Clear-cut rules for hyphens

Let’s show some respect for a punctuation mark that brings clarity to fuzzy language.

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Whether or not English is your native tongue, users can agree on one thing: It can be one tricky language. In addition to pronunciation irregularities such as rough, bough, through and dough or homophones such as too, two and to, English brims with definition and application nuances that often stump, if not elude, the otherwise proficient writer or speaker. It’s a language of hundreds of rules and thousands of exceptions to those rules.

Some may argue this makes the language colorful; others may say it drives them to drink.

Exasperating as it can be, at least it’s not boring; and sometimes, elements of the language will cause you to pause and reflect, if only to be certain that you’re using them correctly.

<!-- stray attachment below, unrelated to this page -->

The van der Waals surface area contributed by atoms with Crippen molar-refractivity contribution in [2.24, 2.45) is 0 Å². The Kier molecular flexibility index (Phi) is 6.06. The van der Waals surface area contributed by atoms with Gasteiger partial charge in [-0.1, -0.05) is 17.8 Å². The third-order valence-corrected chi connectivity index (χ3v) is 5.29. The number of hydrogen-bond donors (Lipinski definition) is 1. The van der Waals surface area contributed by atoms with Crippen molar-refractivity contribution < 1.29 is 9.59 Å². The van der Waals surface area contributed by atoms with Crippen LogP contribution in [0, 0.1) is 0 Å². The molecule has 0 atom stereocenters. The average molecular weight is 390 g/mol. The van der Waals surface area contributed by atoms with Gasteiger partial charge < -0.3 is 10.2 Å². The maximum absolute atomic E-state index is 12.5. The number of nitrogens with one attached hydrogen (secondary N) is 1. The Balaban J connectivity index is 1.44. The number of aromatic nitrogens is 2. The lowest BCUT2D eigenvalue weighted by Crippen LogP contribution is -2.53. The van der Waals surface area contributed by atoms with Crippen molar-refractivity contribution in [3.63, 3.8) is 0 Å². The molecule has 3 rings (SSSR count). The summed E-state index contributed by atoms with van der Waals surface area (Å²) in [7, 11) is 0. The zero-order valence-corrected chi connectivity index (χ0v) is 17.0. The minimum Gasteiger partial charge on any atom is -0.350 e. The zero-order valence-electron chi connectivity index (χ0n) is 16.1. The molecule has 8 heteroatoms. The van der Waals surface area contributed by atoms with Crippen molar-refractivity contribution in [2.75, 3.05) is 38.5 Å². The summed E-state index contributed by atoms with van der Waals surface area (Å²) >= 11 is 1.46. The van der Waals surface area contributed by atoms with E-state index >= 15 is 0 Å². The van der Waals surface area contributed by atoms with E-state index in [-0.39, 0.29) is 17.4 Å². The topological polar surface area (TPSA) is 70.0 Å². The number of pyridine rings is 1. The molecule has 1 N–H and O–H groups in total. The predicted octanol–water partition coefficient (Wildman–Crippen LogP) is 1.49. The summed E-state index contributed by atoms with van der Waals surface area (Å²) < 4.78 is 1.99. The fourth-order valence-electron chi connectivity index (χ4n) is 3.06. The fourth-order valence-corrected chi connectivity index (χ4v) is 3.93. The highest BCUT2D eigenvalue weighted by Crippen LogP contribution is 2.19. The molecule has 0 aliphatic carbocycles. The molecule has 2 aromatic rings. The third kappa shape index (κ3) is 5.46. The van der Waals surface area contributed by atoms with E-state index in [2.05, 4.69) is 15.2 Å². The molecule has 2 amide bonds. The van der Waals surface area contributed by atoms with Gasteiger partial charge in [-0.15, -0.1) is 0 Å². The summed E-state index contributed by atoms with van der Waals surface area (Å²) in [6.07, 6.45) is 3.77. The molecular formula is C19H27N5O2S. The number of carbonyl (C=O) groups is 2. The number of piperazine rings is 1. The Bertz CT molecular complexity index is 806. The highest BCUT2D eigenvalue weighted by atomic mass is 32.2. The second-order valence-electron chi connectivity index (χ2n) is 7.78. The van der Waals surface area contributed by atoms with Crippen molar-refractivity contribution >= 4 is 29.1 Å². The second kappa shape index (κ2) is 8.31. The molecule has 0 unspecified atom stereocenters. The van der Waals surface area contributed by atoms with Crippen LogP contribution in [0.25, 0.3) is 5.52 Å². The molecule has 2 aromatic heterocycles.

Take the hyphen — a little line that often makes a big difference but one that too often is misused, inserted where it doesn’t belong or missing altogether where it does. It’s the Rodney Dangerfield of punctuation; it deserves a lot more attention and respect than it gets.

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